Windy City Blues by Renee Rosen– 448 pages
ARC courtesy of author
In the middle of the twentieth century, the music of the Mississippi Delta arrived in Chicago, drawing the attention of entrepreneurs like the Chess brothers. Their label, Chess Records, helped shape that music into the Chicago Blues, the soundtrack for a transformative era in American History.
But, for Leeba Groski, Chess Records was just where she worked…
Leeba doesn’t exactly fit in, but her passion for music and her talented piano playing captures the attention of her neighbor, Leonard Chess, who offers her a job at his new record company. What begins as answering phones and filing becomes much more as Leeba comes into her own as a songwriter and befriends performers like Muddy Waters, Howlin Wolf, Chuck Berry, and Etta James. But she also finds love with a black blues guitarist named Red Dupree.
With their relationship unwelcome in segregated Chicago and shunned by Leeba’s Orthodox Jewish family, she and Red soon find themselves in the middle of the Civil Rights Movement and they discover that, in times of struggle, music can bring people together.
My Review: 4.5 stars
Windy City Blues is a compelling story of Chicago’s unique and deep-seated roots in Blues music and the impact it had on all future music. There is a perfect blend of imagined and well developed characters that create the fictional storyline alongside the real characters such as Muddy Waters, Chuck Berry and Etta James. During this time period, after WW2, we see the starting seeds of the Civil Rights Movement planted. This topic is well explored and worked as a perfect backdrop for the novel.
Many Southern musicians found themselves in Chicago where the infamous Maxwell Street was the melting pot for immigrants. Rosen brought this neighborhood to life with rich descriptions of food, sounds and music. It is there, on Maxwell Street, that the fictional plot line starts as the main protagonist, Leiba, an Orthodox Jew and talented pianist, finds love with Red Dupree, a black musician. It’s through their mixed race relationship that the Civil Rights Movement comes into play as well as their talent as musicians, which brings them closer with Leonard and Phil Chess, owners of Chess Records.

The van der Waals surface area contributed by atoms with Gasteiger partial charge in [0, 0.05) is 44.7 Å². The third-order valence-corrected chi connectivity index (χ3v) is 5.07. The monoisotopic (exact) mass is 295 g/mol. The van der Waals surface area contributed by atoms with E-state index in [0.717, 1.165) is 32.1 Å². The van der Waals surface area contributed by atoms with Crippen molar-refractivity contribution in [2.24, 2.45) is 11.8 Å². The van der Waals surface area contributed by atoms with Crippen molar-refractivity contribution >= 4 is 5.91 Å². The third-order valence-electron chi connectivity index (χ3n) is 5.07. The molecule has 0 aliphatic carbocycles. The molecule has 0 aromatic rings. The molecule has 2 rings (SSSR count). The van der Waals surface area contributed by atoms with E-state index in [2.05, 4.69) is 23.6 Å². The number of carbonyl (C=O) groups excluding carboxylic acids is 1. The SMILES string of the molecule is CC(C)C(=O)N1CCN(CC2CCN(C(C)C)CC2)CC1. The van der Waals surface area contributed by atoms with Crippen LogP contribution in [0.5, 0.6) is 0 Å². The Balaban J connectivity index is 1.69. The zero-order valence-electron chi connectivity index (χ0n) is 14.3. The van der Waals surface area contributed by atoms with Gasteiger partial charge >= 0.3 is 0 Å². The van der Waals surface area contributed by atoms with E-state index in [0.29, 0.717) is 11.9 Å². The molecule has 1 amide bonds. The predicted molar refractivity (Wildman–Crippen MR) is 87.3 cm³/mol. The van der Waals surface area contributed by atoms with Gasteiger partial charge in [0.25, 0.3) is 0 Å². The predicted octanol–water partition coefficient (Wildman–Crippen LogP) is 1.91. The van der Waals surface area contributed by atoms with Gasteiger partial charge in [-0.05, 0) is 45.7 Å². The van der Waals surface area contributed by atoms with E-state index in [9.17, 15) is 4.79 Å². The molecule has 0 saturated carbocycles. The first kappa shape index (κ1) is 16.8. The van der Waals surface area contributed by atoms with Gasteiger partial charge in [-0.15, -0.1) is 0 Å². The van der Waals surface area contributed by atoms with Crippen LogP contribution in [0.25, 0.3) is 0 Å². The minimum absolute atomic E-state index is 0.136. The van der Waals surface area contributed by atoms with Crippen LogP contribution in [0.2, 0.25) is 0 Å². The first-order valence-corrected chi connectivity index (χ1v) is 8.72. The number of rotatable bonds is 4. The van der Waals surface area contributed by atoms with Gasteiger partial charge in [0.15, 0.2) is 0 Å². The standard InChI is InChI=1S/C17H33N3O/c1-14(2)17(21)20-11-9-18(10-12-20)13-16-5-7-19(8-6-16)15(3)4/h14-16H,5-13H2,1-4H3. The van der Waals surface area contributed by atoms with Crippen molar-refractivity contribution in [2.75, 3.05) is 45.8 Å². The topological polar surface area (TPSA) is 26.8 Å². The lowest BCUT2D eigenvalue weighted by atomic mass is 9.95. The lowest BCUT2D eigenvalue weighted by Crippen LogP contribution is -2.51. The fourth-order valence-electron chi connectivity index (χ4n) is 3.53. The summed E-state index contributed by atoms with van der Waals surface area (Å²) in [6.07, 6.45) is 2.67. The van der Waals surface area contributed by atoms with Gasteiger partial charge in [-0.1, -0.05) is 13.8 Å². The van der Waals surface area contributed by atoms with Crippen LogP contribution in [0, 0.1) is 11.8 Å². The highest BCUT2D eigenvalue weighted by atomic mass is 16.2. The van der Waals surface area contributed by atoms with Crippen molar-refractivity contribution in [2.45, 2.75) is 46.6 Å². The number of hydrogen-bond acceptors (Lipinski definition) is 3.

I must confess that although I enjoy music, I wasn’t familiar with the Blues let alone its significance in Chicago. The historical detail this book provides is astounding. I found myself Googling the musicians that were recorded by Chess Records as well as more information on the Chess brothers themselves. So much of today’s music is due to the influence of the Blues and the vision these two Polish immigrant brothers had for what was then called “race music”.
With good pacing and many threads to the storyline, Renee Rosen has once again offered us a novel about Chicago’s rich history. I am a transplant to Chicago (as is the author) and due to her last three novels I’ve learned so much about this beloved city. She digs deep into the research and presents it to the reader with superb skill and substance. This will make a great book club choice with so much to discuss.
The author and I will be doing an event at River Roast in Chicago for a Blues Brunch on April 23rd, 2017. More details to come.
Attached is a photo of Renee Rosen, Terry Chess, son of Phil Chess, and me.